Food & Diet – What to Feed Your Teacup Yorkie?

Dog food can be confusing. Try to think of it in the way you would with human food: is it full of preservatives and colorings?

The teacup Yorkie needs to be fed little and often to maintain his blood sugar and well-being. I read something recently that said certain unethical breeders are advising underfeeding makes and maintains smaller dogs. This is shocking and disturbing.

A dog, particularly a puppy, should never be underfed.

When you bring a tiny Yorkie puppy home he should be fed at least six times a day. Small amounts are important to keep his blood sugar regular and healthy.

Adulthood starts at adolescence, which is ten months old, and at that point the tiny Yorkie should be fed twice or three times a day.

A good breeder will advise you on the type of food the dog eats currently, how many times a day he is being fed at the moment, and should even send you away with an amount of food to help wean your dog onto the food you would prefer to feed.

Note that while we mostly refer to Teacup Yorkies, these precious dogs are also often called small or miniature Yorkshire Terrier dogs, Toy, Micro, Mini Yorkies or Teacup Yorkshire Terriers.

While feeding and diet are obviously important you may also want to refer to our Teacup Yorkie health section as well as grooming care and bathing.

Teacup Yorkie Digestion

A dog’s digestive tract is short and simple and designed to move their natural choice of food (hide, meat and bone) quickly through their systems.

The canine digestive system is simply unable to properly break down vegetable matter, which is why whole vegetables look pretty much the same going into your dog as they do coming out the other end.

Given the choice, most dogs would never choose to eat plants and grains or vegetables and fruits over meat, however, we humans continue to feed them a kibble-based diet that contains high amounts of vegetables, fruits and grains and low amounts of meat.

Part of this is because we’ve been taught that it’s a healthy, balanced diet for humans, and therefore, we believe that it must be the same for our dogs, and part of this is because all the fillers that make up our dog’s food are less expensive and easier to process than meat.

How much healthier and long lived might our beloved teacup Yorkie be if instead of largely ignoring nature’s design for our canine companions, we chose to feed them whole, unprocessed, species-appropriate food with the main ingredient being meat? You have spent a lot of money buying a Teacup Yorkie so it would be silly to give them cheap food and suffer expensive vet bills later down the line!

Whatever you decide to feed your dog, keep in mind that just as too much wheat, other grains and other fillers in our human diet is having a detrimental effect on our health, the same can be very true for our best fur friends.

Our dogs are also suffering from many of the same life-threatening diseases that are rampant in our human society as a direct result of consuming a diet high in genetically altered, impure, processed and packaged foods.

Hypoallergenic dog food is free of fillers, additives, colorings, wheat and preservatives. It is often labeled as premium dog food in today’s market. These are high quality foods, certainly in comparison to most of the supermarket branded dog foods.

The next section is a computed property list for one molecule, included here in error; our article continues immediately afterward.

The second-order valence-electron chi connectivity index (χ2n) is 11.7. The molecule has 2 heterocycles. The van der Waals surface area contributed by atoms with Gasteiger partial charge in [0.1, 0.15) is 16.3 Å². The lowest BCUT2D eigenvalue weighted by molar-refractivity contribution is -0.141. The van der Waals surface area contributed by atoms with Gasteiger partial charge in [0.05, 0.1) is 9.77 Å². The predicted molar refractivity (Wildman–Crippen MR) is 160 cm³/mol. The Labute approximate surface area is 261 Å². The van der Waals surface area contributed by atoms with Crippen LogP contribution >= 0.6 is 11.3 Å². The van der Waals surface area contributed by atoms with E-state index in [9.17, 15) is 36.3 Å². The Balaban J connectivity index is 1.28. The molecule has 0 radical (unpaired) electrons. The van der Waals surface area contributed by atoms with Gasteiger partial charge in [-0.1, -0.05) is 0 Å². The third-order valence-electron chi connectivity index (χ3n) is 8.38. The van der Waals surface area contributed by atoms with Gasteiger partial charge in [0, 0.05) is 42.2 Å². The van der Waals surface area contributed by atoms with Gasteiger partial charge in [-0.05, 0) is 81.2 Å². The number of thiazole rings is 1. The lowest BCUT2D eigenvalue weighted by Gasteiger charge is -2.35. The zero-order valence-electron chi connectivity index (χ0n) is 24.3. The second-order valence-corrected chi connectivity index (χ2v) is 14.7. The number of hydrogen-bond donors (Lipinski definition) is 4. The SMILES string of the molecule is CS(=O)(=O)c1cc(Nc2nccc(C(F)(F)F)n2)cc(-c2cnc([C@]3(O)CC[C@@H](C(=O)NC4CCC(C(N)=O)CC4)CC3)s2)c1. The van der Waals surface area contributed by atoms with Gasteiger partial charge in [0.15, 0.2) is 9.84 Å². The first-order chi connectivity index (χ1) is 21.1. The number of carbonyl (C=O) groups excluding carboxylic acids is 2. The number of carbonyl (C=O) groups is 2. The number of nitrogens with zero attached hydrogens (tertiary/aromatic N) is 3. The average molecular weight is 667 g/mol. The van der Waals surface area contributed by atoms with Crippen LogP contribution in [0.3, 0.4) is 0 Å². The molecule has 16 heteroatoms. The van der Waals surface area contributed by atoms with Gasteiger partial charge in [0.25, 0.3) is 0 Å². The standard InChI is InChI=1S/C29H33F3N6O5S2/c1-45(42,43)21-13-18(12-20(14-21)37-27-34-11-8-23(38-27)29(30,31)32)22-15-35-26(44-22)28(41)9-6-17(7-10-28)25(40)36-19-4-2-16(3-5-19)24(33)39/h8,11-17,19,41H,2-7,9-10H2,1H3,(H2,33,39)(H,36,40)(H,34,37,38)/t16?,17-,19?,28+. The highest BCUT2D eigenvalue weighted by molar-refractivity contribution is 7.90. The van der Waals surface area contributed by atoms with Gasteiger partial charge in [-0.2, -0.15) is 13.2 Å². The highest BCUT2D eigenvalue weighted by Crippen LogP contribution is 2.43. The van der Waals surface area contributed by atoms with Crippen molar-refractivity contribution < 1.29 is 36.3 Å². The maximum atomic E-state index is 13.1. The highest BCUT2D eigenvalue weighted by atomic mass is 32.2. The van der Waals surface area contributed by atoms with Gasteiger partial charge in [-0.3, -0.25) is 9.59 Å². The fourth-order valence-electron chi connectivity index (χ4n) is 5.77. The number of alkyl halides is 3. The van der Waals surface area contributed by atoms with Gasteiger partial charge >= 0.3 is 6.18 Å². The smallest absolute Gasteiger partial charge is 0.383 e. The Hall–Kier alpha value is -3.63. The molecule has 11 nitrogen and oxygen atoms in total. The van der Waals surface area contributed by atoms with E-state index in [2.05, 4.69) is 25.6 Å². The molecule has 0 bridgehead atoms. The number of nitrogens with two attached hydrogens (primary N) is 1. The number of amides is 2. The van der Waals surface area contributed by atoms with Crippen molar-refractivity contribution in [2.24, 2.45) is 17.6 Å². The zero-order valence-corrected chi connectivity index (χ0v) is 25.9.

Additives can have an effect on your dog similar to E-numbers on a child. The cheaper foods can seem better value, however the higher quality food is fed in smaller quantities due to being better concentrated, and therefore the apparent saving in buying cheaper foods can deceive.

The cheaper foods tend to have larger amounts of what is known as ‘fillers’. These are ingredients with no or very little nutritional value. Of course they are very low cost and plump out the food to make it look like there is more quantity.

While it may well fill up your pet’s stomach, it won’t give him the valuable nutrition he needs for his health.

Dry food or kibble is probably the easiest to prepare, with a squirt of warm water and a tasty morsel to start off the eating process. There are many dry food types from numerous manufacturers. The important thing about food for a teacup Yorkie is that the food is specifically designed for a tiny tummy.

Tinned food is often highly processed meat that contains water, flavorings and they can be quite salty.

Dogs require a lot of tinned food due to its ratio of amount versus nutrition, and even supplemented with biscuit this can equate to expensive feeding costs.

You may try your dog on different foods before settling on one type. Be careful if changing food, though.

Weaning gradually onto a new food is important. Doing this correctly will give your dog the best chance of keeping a settled stomach during the change process. It’s a simple process where over a few days you mix the current and the future food gradually, giving the dog’s stomach a chance to adjust.

TIP: grated parmesan cheese sprinkled on a dinner will help to stop picky eaters from ignoring their food.

Because your Yorkie is so small, you may even find that homemade food works perfectly for you. There are certain nutrients that he will need to grow properly, but if you use meat and introduce a lot of leafy green vegetables, you can create a nice array of recipes to keep your pet healthy.

I wanted to write this guide dedicated to caring, looking after and training miniature Yorkshire Terriers because they are a character all of their own.

Alan Kenworthy

PS – Want to know even more – take a look at my bestselling Miniature Yorkshire Terrier book…

 

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